Click to Skip Ad
Closing in...

How to kill the DRM in your old iTunes purchases in 4 easy steps

iTunes DRM Removal

Less than a decade ago, digital rights management (DRM) debates were as common and heated as online privacy debates are today. Apple’s iTunes was, of course, the biggest digital music distribution center that utilized DRM, but in 2009 Apple finally caved and ditched its digital file-protection solution. But what about all the music people purchased before 2009 that is digitally locked to just a few devices? As it turns out, dumping the DRM on your old iTunes purchases is remarkably easy.

Sometimes solutions are so simple and obvious that we don’t even consider them, and that may be the case if you’ve been wondering how to remove the DRM from old iTunes purchases to ensure they can be played freely on any and all devices.

As Wired staff writer Roberto Baldwin points out, this can be accomplished in four easy steps.

First, you have to adjust your iTunes preferences to ensure that “Show iTunes in the Cloud purchases” and “Show View Options” are selected. Then you must ensure that your old DRM music is ready and waiting to be re-downloaded. You also have to be using the same account you bought all that old music with, of course.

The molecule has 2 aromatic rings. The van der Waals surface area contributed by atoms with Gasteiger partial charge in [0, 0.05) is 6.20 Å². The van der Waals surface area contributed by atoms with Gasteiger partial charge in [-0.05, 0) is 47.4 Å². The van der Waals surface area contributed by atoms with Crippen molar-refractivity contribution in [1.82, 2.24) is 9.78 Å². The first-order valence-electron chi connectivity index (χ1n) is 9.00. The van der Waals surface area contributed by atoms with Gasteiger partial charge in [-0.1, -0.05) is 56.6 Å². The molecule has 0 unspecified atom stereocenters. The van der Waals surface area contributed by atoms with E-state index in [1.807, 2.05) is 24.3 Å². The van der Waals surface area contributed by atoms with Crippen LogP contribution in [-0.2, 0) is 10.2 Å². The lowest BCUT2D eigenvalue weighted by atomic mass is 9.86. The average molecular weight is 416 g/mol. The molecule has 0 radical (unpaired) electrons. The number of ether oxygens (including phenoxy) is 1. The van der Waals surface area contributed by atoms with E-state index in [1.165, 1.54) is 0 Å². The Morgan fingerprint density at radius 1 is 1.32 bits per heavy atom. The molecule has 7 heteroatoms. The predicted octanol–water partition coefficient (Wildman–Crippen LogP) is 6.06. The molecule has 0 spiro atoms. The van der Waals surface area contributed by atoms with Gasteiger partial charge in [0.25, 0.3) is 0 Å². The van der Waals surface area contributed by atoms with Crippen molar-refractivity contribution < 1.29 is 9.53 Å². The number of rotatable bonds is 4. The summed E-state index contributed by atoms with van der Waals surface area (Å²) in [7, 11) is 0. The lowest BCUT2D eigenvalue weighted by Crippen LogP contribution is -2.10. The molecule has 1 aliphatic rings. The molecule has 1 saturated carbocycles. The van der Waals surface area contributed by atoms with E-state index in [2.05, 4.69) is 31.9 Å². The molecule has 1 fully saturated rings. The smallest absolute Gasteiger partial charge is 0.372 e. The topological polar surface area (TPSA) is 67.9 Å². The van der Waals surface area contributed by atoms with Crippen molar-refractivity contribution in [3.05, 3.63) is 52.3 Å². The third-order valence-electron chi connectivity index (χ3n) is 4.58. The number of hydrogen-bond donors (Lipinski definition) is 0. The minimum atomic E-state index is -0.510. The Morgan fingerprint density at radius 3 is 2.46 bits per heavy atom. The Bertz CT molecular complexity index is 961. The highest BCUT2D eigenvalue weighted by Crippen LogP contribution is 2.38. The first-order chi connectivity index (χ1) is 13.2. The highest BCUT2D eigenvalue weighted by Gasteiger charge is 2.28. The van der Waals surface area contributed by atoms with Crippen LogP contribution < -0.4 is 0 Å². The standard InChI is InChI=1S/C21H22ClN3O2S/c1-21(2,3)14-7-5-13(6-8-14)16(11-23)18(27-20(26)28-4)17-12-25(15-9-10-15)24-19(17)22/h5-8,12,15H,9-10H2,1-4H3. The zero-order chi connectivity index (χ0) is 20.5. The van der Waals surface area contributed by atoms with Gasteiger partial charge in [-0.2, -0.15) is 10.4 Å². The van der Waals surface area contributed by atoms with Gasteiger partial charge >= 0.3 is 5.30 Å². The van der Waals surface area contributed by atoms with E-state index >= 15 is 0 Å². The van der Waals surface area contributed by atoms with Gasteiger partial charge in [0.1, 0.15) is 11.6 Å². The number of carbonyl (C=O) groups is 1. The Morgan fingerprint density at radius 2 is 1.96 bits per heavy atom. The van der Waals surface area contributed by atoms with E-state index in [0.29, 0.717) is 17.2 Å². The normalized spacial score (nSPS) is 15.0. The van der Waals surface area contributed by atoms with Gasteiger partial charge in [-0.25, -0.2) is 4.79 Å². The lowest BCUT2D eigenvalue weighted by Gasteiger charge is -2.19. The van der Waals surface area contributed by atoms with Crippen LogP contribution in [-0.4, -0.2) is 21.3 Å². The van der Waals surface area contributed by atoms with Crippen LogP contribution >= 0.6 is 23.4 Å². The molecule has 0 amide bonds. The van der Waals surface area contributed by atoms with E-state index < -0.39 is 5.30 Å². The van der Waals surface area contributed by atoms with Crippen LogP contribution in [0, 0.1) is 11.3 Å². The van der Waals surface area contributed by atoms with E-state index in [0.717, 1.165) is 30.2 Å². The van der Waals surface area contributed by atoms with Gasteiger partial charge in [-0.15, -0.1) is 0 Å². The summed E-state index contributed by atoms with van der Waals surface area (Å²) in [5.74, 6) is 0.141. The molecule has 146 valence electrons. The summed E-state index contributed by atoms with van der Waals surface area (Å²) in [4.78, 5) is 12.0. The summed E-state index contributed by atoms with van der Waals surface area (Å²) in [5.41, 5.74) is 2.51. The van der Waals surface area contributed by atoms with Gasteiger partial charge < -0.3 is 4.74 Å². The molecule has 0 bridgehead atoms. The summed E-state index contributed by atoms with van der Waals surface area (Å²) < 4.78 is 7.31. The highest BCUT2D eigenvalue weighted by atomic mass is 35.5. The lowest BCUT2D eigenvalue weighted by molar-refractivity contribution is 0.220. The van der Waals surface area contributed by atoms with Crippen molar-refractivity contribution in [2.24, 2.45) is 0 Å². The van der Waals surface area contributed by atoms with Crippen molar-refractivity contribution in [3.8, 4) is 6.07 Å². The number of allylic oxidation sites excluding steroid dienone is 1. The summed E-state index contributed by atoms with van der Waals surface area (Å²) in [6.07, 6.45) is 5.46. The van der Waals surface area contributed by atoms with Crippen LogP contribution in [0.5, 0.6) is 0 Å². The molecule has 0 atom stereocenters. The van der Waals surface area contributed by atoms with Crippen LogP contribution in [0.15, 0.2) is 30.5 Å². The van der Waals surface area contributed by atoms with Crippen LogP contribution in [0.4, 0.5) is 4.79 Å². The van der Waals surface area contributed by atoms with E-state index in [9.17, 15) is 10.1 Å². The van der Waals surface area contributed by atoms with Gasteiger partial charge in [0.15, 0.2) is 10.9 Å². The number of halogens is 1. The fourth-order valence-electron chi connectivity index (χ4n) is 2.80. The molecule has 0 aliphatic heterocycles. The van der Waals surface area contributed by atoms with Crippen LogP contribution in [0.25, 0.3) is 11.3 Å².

After those two preparations, you’re ready to identify and delete all of your old DRM-protected tracks and then download all of the new DRM-free versions from iTunes.

It’s a very simple process and all of the particulars can be found in Wired’s guide, which is linked below in our source section.

Zach Epstein

Zach Epstein has been the Executive Editor at BGR for more than 10 years. He manages BGR’s editorial team and ensures that best practices are adhered to. He also oversees the Ecommerce team and directs the daily flow of all content.

Zach first joined BGR in 2007 as a Staff Writer covering business, technology, and entertainment. His work has been quoted by countless top news organizations, and he was recently named one of the world's top 10 “power mobile influencers” by Forbes. Prior to BGR, Zach worked as an executive in marketing and business development with two private telcos.